People are so unpredictable. They will hurt you, disappoint you, doubt you, ignore you, stalk you, even harm you. Each one of us is full of scars from the people in our past. And sometimes, these scars can harm us just as much as the initial injury.
Two years ago I had a few episodes of serious pain and other stomach issues resulting in multiple hospital admissions, prolonged periods of liquid diets, and eventually, an unavoidable third operation related to my Crohns. The surgeon went in expecting to find new inflammation requiring another resection of my intestines. However, what he actually found was a nasty tangle of adhesions; scar tissues from previous surgery, that was strangling the good and healthy parts of my intestines. He was able to remove the scar tissue without needing to cut out more. But how symbolic is that?
All of these issues, all of the pain, weight loss, inability to eat solid food that I had suffered for over six months was all the result of scarring. Scarring from previous surgeries, previous attempts to make me well.
Sometimes, the scars that people have from the hurt in their past makes things just as complicated, just as painful as the initial harm. What’s worse is that with people, we take our pain and with it, intentionally or not, we inflict pain on others.
This is why relationships are so hard, so complex. We are billions of bundles of pain walking around. On the one hand protecting ourselves, assuming every future outcome will be similar to ones of the past.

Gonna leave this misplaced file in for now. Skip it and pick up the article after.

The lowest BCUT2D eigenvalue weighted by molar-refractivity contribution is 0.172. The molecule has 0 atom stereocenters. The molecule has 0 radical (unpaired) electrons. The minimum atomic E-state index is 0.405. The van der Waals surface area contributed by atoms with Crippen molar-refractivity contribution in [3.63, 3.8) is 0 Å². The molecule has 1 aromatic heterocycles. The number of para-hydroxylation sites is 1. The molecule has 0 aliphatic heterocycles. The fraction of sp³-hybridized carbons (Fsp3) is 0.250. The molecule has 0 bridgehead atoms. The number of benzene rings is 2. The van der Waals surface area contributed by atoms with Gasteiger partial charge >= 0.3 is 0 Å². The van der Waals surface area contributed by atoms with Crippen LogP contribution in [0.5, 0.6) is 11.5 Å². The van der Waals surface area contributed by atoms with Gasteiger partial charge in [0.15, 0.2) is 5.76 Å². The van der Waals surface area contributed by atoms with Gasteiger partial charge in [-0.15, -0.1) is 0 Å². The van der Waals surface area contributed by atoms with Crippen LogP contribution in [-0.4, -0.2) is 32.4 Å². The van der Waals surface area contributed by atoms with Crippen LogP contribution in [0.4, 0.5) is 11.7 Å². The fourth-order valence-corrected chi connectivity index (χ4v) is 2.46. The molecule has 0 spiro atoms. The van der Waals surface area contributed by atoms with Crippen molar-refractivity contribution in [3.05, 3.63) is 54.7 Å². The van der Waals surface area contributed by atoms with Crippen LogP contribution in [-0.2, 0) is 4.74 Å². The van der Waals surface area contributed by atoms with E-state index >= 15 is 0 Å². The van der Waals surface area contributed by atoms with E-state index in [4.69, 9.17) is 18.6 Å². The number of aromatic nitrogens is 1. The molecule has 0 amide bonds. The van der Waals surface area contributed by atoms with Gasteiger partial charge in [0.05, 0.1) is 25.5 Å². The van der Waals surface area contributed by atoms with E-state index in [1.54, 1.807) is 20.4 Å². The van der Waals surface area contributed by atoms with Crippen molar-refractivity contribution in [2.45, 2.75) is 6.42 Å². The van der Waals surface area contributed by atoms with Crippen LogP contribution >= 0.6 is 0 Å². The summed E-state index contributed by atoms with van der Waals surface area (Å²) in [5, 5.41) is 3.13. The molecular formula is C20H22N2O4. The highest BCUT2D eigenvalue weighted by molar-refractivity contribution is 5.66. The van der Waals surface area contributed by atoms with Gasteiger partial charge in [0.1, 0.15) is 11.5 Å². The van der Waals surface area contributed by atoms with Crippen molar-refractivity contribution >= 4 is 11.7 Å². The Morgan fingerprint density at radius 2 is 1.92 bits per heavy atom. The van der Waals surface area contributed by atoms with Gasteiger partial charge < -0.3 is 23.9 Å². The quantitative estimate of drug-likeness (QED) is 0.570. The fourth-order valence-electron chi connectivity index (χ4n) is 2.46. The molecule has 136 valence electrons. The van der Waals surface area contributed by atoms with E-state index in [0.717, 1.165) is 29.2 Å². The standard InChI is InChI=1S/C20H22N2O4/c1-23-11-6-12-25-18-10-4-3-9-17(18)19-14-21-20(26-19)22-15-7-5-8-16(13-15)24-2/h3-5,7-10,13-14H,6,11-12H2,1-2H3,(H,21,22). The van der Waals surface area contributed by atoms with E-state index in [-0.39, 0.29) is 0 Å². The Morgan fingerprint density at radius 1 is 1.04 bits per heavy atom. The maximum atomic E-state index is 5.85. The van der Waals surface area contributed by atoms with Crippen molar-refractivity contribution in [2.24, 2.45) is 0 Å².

“Every man will treat me the way he did,” or “any woman will be as harmful to me as my mother was.”
On the other hand, we fling ourselves around, haphazardly, assuming we are immune. Assuming that everything will be different this time. Repeating the same mistakes, fulfilling our destiny through the definition of insanity, doing the same thing over and over but expecting a different result.
All of this ran through my head last night as I walked home. I looked around at the people passing me by, I no longer saw their jackets or hats, their faces or features, I began instead to just see pain, body after body of the results of and embodiment of the unpredictability of people. From the man on his phone discussing a coworker who had harmed his potential, the man leaving a corner store, two beers in a brown bag, an exhausted look on his face that implied more than a sleepless night a few hours prior, to the woman, nearly catatonic, eyes red, glazed, and fixed as she shuffled slowly up the street. Skin hanging on meatless bones, not properly covered by a coat for the cold, looking like something out of a movie or TV show, not out of my own neighborhood. I couldn’t help but wonder, what person made her that way? And who and what had happened to them before.
So no, my dearly loved friend, relationships are not simple because people are not simple. Relationships are full of risk, full of pain. They will scar you, mar you, make the future harder and the past unbearable. People are not like pies, although I sometimes wish they were.
But the thing that keeps us going, that keeps us holding on, is that at some point you find a person, or people that make you feel so overwhelmingly safe, so loved and protected, despite their pain, despite your own, and it is those pains that brought you together. So hold on, it isn’t simple but it is worth it. And it is so much better than pie.